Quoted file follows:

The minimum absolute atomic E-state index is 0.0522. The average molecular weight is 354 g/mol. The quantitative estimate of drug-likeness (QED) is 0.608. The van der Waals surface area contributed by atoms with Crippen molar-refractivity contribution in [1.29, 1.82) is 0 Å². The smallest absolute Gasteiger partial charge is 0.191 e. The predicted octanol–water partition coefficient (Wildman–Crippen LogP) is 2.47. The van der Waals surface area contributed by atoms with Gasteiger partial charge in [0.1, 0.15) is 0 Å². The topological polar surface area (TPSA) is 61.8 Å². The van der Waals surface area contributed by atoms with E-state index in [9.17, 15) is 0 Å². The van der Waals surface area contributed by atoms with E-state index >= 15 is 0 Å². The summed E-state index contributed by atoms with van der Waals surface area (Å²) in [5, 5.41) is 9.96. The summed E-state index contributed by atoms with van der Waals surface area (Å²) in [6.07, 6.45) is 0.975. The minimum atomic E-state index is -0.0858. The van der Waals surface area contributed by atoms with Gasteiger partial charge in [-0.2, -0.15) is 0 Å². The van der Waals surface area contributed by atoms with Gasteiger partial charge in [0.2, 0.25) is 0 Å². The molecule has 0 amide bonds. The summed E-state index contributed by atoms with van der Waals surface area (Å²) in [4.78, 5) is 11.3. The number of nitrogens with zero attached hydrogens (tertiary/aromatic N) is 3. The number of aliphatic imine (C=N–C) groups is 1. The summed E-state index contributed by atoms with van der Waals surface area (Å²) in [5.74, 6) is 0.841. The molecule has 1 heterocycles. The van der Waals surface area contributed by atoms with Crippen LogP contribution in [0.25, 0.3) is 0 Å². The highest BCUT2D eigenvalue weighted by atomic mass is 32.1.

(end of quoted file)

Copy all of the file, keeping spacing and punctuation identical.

The minimum absolute atomic E-state index is 0.0522. The average molecular weight is 354 g/mol. The quantitative estimate of drug-likeness (QED) is 0.608. The van der Waals surface area contributed by atoms with Crippen molar-refractivity contribution in [1.29, 1.82) is 0 Å². The smallest absolute Gasteiger partial charge is 0.191 e. The predicted octanol–water partition coefficient (Wildman–Crippen LogP) is 2.47. The van der Waals surface area contributed by atoms with Gasteiger partial charge in [0.1, 0.15) is 0 Å². The topological polar surface area (TPSA) is 61.8 Å². The van der Waals surface area contributed by atoms with E-state index in [9.17, 15) is 0 Å². The van der Waals surface area contributed by atoms with E-state index >= 15 is 0 Å². The summed E-state index contributed by atoms with van der Waals surface area (Å²) in [5, 5.41) is 9.96. The summed E-state index contributed by atoms with van der Waals surface area (Å²) in [6.07, 6.45) is 0.975. The minimum atomic E-state index is -0.0858. The van der Waals surface area contributed by atoms with Gasteiger partial charge in [-0.2, -0.15) is 0 Å². The van der Waals surface area contributed by atoms with Gasteiger partial charge in [0.2, 0.25) is 0 Å². The molecule has 0 amide bonds. The summed E-state index contributed by atoms with van der Waals surface area (Å²) in [4.78, 5) is 11.3. The number of nitrogens with zero attached hydrogens (tertiary/aromatic N) is 3. The number of aliphatic imine (C=N–C) groups is 1. The summed E-state index contributed by atoms with van der Waals surface area (Å²) in [5.74, 6) is 0.841. The molecule has 1 heterocycles. The van der Waals surface area contributed by atoms with Crippen LogP contribution in [0.25, 0.3) is 0 Å². The highest BCUT2D eigenvalue weighted by atomic mass is 32.1.